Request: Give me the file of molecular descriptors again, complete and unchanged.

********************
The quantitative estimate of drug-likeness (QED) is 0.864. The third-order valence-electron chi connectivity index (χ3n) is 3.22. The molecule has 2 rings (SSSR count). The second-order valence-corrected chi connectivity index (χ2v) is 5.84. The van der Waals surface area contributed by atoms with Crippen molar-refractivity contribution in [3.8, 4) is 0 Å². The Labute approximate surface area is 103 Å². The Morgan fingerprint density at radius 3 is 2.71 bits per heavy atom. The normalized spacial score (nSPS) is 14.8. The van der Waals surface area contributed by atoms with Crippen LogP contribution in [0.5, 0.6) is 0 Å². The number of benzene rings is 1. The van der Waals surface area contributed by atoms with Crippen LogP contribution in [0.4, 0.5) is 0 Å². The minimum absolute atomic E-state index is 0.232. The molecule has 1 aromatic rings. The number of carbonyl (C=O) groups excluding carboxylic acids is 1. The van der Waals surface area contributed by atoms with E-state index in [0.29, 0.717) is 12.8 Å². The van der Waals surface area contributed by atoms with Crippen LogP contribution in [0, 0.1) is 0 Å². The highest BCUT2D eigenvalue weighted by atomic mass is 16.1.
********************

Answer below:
The quantitative estimate of drug-likeness (QED) is 0.864. The third-order valence-electron chi connectivity index (χ3n) is 3.22. The molecule has 2 rings (SSSR count). The second-order valence-corrected chi connectivity index (χ2v) is 5.84. The van der Waals surface area contributed by atoms with Crippen molar-refractivity contribution in [3.8, 4) is 0 Å². The Labute approximate surface area is 103 Å². The Morgan fingerprint density at radius 3 is 2.71 bits per heavy atom. The normalized spacial score (nSPS) is 14.8. The van der Waals surface area contributed by atoms with Crippen LogP contribution in [0.5, 0.6) is 0 Å². The number of benzene rings is 1. The van der Waals surface area contributed by atoms with Crippen LogP contribution in [0.4, 0.5) is 0 Å². The minimum absolute atomic E-state index is 0.232. The molecule has 1 aromatic rings. The number of carbonyl (C=O) groups excluding carboxylic acids is 1. The van der Waals surface area contributed by atoms with E-state index in [0.29, 0.717) is 12.8 Å². The van der Waals surface area contributed by atoms with Crippen LogP contribution in [0, 0.1) is 0 Å². The highest BCUT2D eigenvalue weighted by atomic mass is 16.1.